So without money coming in, things cannot work. That is why, in April, Mr Nejat Nouei got together with Mathias Becker, his bank advisor of many years at Hamburger Sparkasse, and applied for a coronavirus assistance loan – in this case the Entrepreneur Loan with reference 047. The conditions: a five-year term with one per cent interest and no repayment required during the first year. The 43-year old restaurant owner, who also runs a catering service, an art café and a beach club, will now receive EUR 85,000. “He got the loan without delay because I know that Mr Nejat Nouei is in a position to pay it back afterwards,” says advisor Becker. “I’ve always liked the fact that he’s very ideas-driven and has always wanted to develop further. He’s a real Hamburg businessman and he’s as good as his word. But for me, the KfW loan wasn’t just about the owner. My first thought is always for the employees whose jobs would have been at risk without the loan.”

There are many reasons why Ali Nejat Nouei has mixed feelings about living through the coronavirus era. His businesses are one. Another is his past as an Iranian refugee. In 1988, at the age of 12, he escaped the Iran-Iraq war and sought refuge at his aunt’s house in Cologne while his parents remained in Tehran. “The coronavirus has created situations which I would say are reminiscent of war. Situations that I had previously only experienced in Iran,” says Mr Nejat Nouei. “I remember restrictions on movement and shopping. And every evening we would sit, shaking, in front of the radio to hear the latest developments. Now we’re back to that.” If Ali Nejat Nouei, who actually wanted to become an actor and completed drama training in Germany, had to say what film genre the current situation would fall under, for him there is no question that it would be a horror film. “We’re now fighting for every customer.”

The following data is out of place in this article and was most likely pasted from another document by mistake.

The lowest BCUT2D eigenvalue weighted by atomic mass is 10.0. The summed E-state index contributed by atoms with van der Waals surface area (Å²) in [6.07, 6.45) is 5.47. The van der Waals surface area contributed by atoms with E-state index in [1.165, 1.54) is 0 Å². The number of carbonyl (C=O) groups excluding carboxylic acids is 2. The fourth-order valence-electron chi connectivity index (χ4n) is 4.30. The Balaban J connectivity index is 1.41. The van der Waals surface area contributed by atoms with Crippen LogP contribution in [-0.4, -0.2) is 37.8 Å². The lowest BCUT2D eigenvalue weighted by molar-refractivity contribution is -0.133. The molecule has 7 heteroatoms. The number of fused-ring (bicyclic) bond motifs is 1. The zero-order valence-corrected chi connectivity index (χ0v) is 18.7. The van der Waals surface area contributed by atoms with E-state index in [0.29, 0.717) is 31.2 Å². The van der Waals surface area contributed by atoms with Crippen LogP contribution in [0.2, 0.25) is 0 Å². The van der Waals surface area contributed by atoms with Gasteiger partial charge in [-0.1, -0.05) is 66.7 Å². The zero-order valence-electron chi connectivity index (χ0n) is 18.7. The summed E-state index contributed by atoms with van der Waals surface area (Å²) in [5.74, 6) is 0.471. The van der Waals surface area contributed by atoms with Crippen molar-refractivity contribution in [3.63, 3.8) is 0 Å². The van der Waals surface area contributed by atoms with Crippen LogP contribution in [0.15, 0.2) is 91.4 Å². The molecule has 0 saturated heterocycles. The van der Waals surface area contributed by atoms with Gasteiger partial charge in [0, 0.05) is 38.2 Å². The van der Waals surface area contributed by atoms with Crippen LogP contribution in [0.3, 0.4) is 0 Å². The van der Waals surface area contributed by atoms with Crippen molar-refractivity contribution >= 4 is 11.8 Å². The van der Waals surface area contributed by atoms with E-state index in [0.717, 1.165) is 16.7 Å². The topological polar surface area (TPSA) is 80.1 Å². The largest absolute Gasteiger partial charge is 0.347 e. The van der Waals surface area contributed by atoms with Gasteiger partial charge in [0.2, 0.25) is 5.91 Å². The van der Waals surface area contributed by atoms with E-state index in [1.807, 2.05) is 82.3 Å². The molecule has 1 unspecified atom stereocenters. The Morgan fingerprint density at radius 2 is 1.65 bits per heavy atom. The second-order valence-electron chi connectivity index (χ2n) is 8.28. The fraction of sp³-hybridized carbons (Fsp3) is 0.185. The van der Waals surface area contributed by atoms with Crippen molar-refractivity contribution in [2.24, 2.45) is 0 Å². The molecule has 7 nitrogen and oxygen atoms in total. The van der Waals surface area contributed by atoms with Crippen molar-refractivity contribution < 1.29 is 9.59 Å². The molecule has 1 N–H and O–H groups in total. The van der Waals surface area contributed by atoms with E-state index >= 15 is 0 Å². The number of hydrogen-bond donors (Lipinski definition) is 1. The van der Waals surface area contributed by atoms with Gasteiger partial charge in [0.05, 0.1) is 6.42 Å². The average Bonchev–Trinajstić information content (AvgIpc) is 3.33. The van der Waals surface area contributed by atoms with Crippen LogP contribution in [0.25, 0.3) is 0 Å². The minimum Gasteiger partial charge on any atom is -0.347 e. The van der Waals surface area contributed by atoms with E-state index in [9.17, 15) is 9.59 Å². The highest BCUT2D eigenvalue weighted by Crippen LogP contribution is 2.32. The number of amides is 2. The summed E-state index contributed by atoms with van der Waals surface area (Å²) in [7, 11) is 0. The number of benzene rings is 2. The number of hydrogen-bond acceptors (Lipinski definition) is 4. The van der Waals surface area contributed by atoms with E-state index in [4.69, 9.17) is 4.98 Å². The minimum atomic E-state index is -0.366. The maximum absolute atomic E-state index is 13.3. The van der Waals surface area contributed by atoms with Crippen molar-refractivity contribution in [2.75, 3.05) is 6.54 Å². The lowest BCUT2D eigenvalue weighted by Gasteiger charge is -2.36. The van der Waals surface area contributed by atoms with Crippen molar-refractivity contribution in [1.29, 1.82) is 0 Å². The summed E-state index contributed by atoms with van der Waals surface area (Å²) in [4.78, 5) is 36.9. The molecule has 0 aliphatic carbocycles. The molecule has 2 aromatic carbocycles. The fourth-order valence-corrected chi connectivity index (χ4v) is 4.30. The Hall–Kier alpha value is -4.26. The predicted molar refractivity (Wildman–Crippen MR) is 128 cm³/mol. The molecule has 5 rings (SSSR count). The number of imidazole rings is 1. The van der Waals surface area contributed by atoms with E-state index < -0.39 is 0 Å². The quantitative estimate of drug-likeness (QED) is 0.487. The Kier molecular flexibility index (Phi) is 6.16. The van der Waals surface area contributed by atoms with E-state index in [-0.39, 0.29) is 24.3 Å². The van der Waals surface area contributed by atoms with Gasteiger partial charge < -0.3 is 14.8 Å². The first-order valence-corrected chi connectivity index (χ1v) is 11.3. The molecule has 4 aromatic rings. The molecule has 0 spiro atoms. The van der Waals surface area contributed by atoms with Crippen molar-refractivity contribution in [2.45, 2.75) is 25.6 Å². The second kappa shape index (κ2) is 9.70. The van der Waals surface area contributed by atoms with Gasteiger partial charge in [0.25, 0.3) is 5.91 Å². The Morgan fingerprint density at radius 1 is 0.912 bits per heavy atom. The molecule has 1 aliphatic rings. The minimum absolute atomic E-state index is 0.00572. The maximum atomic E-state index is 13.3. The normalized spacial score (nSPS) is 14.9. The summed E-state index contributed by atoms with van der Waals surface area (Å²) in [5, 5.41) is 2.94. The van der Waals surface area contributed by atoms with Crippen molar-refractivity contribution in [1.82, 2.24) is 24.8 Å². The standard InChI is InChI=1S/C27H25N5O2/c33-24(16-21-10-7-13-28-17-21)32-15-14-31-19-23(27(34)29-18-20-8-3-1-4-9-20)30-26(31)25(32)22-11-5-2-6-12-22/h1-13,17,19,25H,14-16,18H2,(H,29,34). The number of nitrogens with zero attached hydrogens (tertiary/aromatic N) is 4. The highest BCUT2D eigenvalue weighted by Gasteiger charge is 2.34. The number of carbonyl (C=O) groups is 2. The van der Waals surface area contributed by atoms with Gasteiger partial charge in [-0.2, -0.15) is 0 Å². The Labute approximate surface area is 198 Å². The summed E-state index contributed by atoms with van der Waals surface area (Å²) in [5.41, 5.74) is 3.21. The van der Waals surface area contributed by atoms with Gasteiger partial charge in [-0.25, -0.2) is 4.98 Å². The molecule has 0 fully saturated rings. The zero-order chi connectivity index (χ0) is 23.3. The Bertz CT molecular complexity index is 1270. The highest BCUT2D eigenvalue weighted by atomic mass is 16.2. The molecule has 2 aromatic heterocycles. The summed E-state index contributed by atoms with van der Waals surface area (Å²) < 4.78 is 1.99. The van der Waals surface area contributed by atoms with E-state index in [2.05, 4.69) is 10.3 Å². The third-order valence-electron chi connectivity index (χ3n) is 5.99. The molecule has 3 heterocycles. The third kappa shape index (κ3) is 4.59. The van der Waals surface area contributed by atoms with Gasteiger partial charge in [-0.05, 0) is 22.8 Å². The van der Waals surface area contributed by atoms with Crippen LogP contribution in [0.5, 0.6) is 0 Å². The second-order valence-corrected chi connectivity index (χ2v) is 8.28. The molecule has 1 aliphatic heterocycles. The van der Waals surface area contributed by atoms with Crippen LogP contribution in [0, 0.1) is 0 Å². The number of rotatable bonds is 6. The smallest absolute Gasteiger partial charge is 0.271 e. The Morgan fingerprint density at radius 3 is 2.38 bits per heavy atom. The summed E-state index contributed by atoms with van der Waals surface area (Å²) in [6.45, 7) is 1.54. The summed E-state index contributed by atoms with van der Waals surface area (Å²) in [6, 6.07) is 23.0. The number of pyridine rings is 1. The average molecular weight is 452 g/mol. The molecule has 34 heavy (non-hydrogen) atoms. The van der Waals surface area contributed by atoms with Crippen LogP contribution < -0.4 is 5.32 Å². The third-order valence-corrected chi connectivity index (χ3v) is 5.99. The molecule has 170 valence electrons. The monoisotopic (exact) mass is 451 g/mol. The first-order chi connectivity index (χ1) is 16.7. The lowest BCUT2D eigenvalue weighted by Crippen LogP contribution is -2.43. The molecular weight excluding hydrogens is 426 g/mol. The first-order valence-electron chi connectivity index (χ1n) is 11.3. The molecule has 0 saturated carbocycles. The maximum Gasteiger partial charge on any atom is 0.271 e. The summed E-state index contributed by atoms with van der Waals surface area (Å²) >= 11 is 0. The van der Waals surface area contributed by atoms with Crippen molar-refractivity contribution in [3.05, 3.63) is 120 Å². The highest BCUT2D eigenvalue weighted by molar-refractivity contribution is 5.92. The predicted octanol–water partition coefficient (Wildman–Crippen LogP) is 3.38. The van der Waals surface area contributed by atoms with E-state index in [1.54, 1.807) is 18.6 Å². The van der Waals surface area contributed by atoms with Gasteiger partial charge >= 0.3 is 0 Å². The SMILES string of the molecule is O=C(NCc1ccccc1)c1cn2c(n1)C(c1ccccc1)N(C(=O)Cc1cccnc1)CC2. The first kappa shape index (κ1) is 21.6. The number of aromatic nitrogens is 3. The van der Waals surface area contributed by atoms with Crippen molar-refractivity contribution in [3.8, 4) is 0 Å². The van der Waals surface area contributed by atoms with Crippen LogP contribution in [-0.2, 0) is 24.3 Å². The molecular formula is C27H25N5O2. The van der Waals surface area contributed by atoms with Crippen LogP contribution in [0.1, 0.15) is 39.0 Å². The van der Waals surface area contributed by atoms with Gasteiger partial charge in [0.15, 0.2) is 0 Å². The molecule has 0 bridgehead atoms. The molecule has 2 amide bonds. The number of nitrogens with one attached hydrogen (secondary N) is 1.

Ingrid Hunger / Hamburg

Ingrid Hunger cannot conduct her regular quality control checks for safety reasons.

Many applications from the hospitality sector

The KfW loan will see the restaurant owner, who still acts on the side, through until the end of the year. Then the business will need to run at full capacity again. This is exactly where KfW’s special programme comes in. The favourable interest rate and the repayment-free first year are factors which create prospects in a sector in which it is not easy to pay back yet another loan. Only the low rate of interest is paid during the pandemic. Repayments start when revenue has recovered. According to KfW director Markus Merzback, KfW can see the popularity of this concept in the high number of applications from the hospitality sector.

Mr Nejat Nouei knows that quality must not deteriorate while we wait for normal operations to resume. Because Imbiss bei Schorsch also has a reputation to uphold. After all, its currywurst is said to be the best in Hamburg.

KfW Coronavirus Aid

Companies can apply for loans under the coronavirus aid programme through their usual bank or each other commercial bank. They can choose between the KfW Entrepreneur Loan, the ERP Start-up Loan Universal, syndicated financings and the 2020 KfW Instant Loan.

Learn more

That is why people like tradesman Jörg Klooss would still come here “even if the sausages cost five euros. They have reliably tasted good here for decades.” A currywurst currently costs 3.50 euros. And that’s how it should stay. Coronavirus must not be allowed to drive up prices, says Ali Nejat Nouei.

The German-Iranian citizen gets help with quality control from Ingrid Hunger. She is the widow of the second owner Artur Hunger and is currently staying at home for safety reasons. Before coronavirus hit, she stopped in at the takeaway three times a week to taste the legendary curry sauce which Ali Nejat Nouei now prepares using the recipe that he was “bequeathed”. And after coronavirus, that will return to normal.

Published on KfW Stories: 27 May 2020.